In early explorations for improvements, Detrick and the new owners identified a production bottleneck with the mechanical rolling machines. Daily output was limited by their output, using a process that required a person to run each machine and advance it manually when a piece of lefse was rolled to the "perfect" size. Four machines required four workers, and quality and uniformity were affected when fatigue or distractions occurred.
On Detrick's advice, a pair of machines was automated several years ago using programmable logic controls (PLCs) to automatically roll out a piece of lefse to the right size, eliminating the use of a foot pedal and using a computer eye to sense when the lefse rotated. Kurt Breigenzer from KB Consulting out of Glasgow, was hired for the automation upgrade.
"He and a partner had to work on a trial and error basis as there is nothing like
it anywhere," Anderson said. "We didn't know if it would work, but went ahead over
the summer break. Kurt is a really smart guy, and the result couldn't have been more
Breigenzer was impressed with the machine design. "These are amazing machines, as is the fact that he [Evan] did it, managing all the different movements that had to be done to roll a piece out evenly, using a very simple design. It worked and worked well."
Breigenzer's big challenge was how to write a program for the computer PLC - "I had to learn it from scratch."
Once this automation was proven out, the owners (Alice and Twyla) decided to automate the remaining machines when time allowed. This would enable one person to load two rolling machines, cutting the labor requirement for this production step from four to two. It also sped up the process by standardizing the rolling time.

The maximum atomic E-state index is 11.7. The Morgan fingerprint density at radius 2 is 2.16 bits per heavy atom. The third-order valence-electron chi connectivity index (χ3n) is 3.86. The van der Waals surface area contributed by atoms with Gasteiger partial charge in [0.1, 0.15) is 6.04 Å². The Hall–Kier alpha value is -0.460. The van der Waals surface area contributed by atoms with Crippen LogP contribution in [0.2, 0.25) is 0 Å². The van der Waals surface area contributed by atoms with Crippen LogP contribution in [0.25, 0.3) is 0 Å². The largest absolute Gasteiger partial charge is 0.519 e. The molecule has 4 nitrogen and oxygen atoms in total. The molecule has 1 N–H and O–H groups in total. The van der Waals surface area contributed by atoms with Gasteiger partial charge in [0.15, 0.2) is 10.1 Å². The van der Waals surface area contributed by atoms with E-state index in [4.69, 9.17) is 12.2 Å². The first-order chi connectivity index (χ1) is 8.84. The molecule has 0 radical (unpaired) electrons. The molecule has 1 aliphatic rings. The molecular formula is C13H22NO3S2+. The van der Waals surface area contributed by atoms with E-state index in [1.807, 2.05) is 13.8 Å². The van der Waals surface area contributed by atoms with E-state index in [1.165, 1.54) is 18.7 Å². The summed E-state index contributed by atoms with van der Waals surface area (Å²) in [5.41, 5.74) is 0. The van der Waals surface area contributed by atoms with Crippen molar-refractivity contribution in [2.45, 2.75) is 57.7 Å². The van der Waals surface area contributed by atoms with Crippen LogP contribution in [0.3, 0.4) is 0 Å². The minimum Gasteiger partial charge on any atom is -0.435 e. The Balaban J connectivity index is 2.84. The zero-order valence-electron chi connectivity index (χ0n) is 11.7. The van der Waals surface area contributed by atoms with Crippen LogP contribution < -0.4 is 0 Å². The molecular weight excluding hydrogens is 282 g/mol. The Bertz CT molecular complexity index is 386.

WIRED Grant Helps with Training Manual"For this project, WIRED training dollars were used to produce a training manual for the machines and train workers on their operation and maintenance, adding critical documentation on how to do programming changes in the software if needed," Haider explained. Because Breigenzer had done the design and installation of the automated upgrades, he was the natural choice to write the manual and train the staff.
The owners are very pleased with the results, and the manual will help keep the rolling machines functioning without waiting for outside assistance if adjustments are needed.
"Since automating the machines, we haven't needed two more workers we could not get, and it has made the process faster, increasing our production -- so a win-win in every way," Anderson said.
Production is up from 500 packages a day to 575. Many days they get 600 packages or more. "That was unheard of three or four years ago," she added.
Not all the changes have been so complex. "Even simple things have made a difference. For instance, twist ties have been eliminated; now they use a heat sealer.
"The MMEC staff has really been good to work with," added Redfield. "We have received lots of help and ideas from them. They are very interested in our business and wanted us to succeed."
The changes have really made a difference. Productivity has increased by 25 percent, "and that's a lot in a labor intensive business," Anderson said.
Coupled with a marketing project with marketing and design specialist Rick Bakko to improve the website and update package branding, the changes have improved profits, enabling a boost in wages by 20 percent, "and bonuses are certainly better than they were," Anderson said.
Mid-October Process Starts
Starting in mid-October, Granrud's receives 60,000 lbs. of potatoes, using 1,000 lbs. a day. The recipe calls for both reds and whites that come from dryland farms around Williston, N.D, so they aren't too moist. Near the end of the season potatoes are purchased from the local grocer, using about 90,000 lbs. through the season to produce 47,000 one-pound packages of lefse.
Granrud's crew is like family; they have fun and work hard. "Without them we wouldn't have anything; they really care about the product," Anderson said.
A detailed chronicle of just what is involved in making Granrud's famous lefse can be viewed on the Granrud's website.
Deborah Nash, MMEC,